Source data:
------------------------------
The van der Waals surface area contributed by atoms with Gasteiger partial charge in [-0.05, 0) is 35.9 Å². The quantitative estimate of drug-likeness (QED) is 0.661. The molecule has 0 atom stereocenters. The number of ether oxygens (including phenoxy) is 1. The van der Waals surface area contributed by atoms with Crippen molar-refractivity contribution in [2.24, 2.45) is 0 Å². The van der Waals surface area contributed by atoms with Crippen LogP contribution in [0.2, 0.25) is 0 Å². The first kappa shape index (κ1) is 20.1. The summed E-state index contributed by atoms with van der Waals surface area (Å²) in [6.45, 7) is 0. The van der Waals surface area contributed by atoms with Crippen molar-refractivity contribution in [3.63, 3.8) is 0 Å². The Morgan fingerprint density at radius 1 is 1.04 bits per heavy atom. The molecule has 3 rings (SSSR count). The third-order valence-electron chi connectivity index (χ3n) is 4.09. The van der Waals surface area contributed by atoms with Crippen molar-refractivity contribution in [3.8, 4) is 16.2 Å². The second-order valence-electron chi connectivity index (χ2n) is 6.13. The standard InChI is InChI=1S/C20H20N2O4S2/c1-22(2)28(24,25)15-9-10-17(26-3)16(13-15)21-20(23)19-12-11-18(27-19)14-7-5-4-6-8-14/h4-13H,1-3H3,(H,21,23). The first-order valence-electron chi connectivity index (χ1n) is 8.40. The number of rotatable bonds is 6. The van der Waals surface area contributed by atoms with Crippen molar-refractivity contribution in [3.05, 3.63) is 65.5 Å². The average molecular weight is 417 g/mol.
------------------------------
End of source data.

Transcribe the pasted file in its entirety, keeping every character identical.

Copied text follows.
The van der Waals surface area contributed by atoms with Gasteiger partial charge in [-0.05, 0) is 35.9 Å². The quantitative estimate of drug-likeness (QED) is 0.661. The molecule has 0 atom stereocenters. The number of ether oxygens (including phenoxy) is 1. The van der Waals surface area contributed by atoms with Crippen molar-refractivity contribution in [2.24, 2.45) is 0 Å². The van der Waals surface area contributed by atoms with Crippen LogP contribution in [0.2, 0.25) is 0 Å². The first kappa shape index (κ1) is 20.1. The summed E-state index contributed by atoms with van der Waals surface area (Å²) in [6.45, 7) is 0. The van der Waals surface area contributed by atoms with Crippen molar-refractivity contribution in [3.63, 3.8) is 0 Å². The Morgan fingerprint density at radius 1 is 1.04 bits per heavy atom. The molecule has 3 rings (SSSR count). The third-order valence-electron chi connectivity index (χ3n) is 4.09. The van der Waals surface area contributed by atoms with Crippen molar-refractivity contribution in [3.8, 4) is 16.2 Å². The second-order valence-electron chi connectivity index (χ2n) is 6.13. The standard InChI is InChI=1S/C20H20N2O4S2/c1-22(2)28(24,25)15-9-10-17(26-3)16(13-15)21-20(23)19-12-11-18(27-19)14-7-5-4-6-8-14/h4-13H,1-3H3,(H,21,23). The first-order valence-electron chi connectivity index (χ1n) is 8.40. The number of rotatable bonds is 6. The van der Waals surface area contributed by atoms with Crippen molar-refractivity contribution in [3.05, 3.63) is 65.5 Å². The average molecular weight is 417 g/mol.